Stephen Crane (1871-1900), author of the Civil War novel “The Red Badge of Courage,” attended Syracuse University for only three months after which he moved to New York’s slums “to get over college.”

Crane’s brief college experience deepened his desire to think for himself. One would think independent thought would be one of the aims of college, but Crane felt college was fostering what today we are calling “group-think.” Frustration with higher education led him to pen the following words.

“Think as I think,” said a man / “Or you are abominably wicked; / You are a toad.” / And after I had thought of it, / I said, “I will, then, be a toad.”

Today there is a mindset that says, “Think as I think, or …” and the list begins: “I will boycott you, label you, protest against you or even come to your house.” Ask Fox News anchor Tucker Carlson about that last one.

How strange that today’s boycotters, labelers, protesters and trespassers have veered from their 1960s grandparents who touted free speech. Taking to the streets for over a decade to protest the Vietnam War, children of the ’60s rightly took advantage of their freedom in the freest nation on Earth. The grungy flower children were exercising freedom of expression.

But that’s not what their grandchildren are doing. Today’s liberal left is saying, “Think as I think, Georgia Gov. Kemp, or I will boycott your state.” Netflix echoes the threat as does Disney, Hollywood, the state of California, and social media bigwigs.

Freedom is no longer proclaimed by the left. Conformity is. Recently, I watched as Chuck Todd of NBC announced there would be no opponents of climate change on his show because climate change is settled science. As though there is such a thing as settled science. True science is always in flux in the laboratory, the field, the air and the ocean. Why else have Todd and company dropped “global warming” for the broader term climate change? Todd was saying “Think as I think.”

Anti-Trumpers are saying the same thing. Unwilling to accept a legitimate election and work hard for the next one, they seed to illegitimize that election, insisting that the 63 million who brought it about must think as they think or … they’re bigots, non-readers and just not too smart.

Now, National Public Radio is saying “Think as I think.” Don’t tell me America has no state radio. Coming to you courtesy of NPR senior editor Mark Memmott and $281 million a year of your federal tax money, NPR’s “editorial guide” tells their reporters to think as the pro-choice folks think. No more use of the word “unborn.” It suggests a pregnant woman is carrying a baby, not a fetus. In fact, no more use of “pro-life and “pro-abortion.” It’s “pro-abortion rights” and “anti-abortion rights.” Also, no more “late term abortions.” NPR says it’s “a procedure known as extraction.” NPR must be loony to think extraction is a tamer word.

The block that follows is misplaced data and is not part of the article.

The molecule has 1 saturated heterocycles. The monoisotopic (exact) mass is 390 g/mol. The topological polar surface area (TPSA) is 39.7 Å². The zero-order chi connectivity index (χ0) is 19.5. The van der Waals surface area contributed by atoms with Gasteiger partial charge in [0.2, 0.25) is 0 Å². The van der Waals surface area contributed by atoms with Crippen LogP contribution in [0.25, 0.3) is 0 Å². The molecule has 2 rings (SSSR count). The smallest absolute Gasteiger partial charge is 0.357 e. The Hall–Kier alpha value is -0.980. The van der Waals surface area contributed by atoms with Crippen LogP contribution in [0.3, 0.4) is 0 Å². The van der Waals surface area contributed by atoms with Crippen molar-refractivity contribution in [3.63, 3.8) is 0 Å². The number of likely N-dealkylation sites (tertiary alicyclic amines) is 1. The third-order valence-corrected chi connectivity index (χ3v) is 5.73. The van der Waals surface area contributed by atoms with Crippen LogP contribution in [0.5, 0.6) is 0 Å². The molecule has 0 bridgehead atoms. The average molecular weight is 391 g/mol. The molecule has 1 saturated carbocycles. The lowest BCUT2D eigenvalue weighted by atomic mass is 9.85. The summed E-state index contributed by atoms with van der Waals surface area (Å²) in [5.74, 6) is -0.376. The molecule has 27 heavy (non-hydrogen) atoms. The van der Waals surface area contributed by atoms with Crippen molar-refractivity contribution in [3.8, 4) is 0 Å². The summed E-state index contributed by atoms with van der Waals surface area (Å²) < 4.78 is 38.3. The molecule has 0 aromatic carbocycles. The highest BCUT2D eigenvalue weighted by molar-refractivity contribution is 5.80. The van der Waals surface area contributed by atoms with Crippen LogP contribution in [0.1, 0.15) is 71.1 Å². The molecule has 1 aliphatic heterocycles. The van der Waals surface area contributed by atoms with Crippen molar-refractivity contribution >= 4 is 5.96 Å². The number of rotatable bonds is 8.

So a bud is not a flower, the tiny wet, ugly struggling creature inside an egg is not a bird, and a tadpole is not a frog. I believe there’s a federal law against “extracting” turtle eggs from beaches and lakes. Those turtle eggs we’ve got to respect.

Speaking of the environment, recently while I was watering a jumbo flower bed late at night, a car stopped and a female voice yelled, “You’re wasting resources. Plants are important but water is more important!”

My gentle reply, “What are you talking about?” bestirred her male companion, the driver, who got out and walked toward me. Quickly recalling an unofficial adult self-defense class taught by coaches at Meridian High School 50 years ago (one of the many reasons I love coaches), I prepared to do battle using the weapon in my hand, a full, tight and eager rubber hose.

I loosened my grip on the hose when the drunken young man said, “Sir, don’t pay any attention to her. She’s a tree hugger, drunker than I am and thinks everybody oughta think as she thinks.” He then asked for directions out of the neighborhood which I was glad to give.

From the sublime to the ridiculous, I thought, as I put away my hose and pondered the difference between Crane’s poetry and the silly incident that had just occurred. But that’s how suppression of thought works. Without resistance, it spreads everywhere.

Resistance is spreading also, however. State legislatures are listening to the growing pro-lifers and Trump’s supporters are holding steady. Maybe more people are thinking for themselves than we think.

Roger Hines is a retired English teacher and state legislator in Kennesaw.

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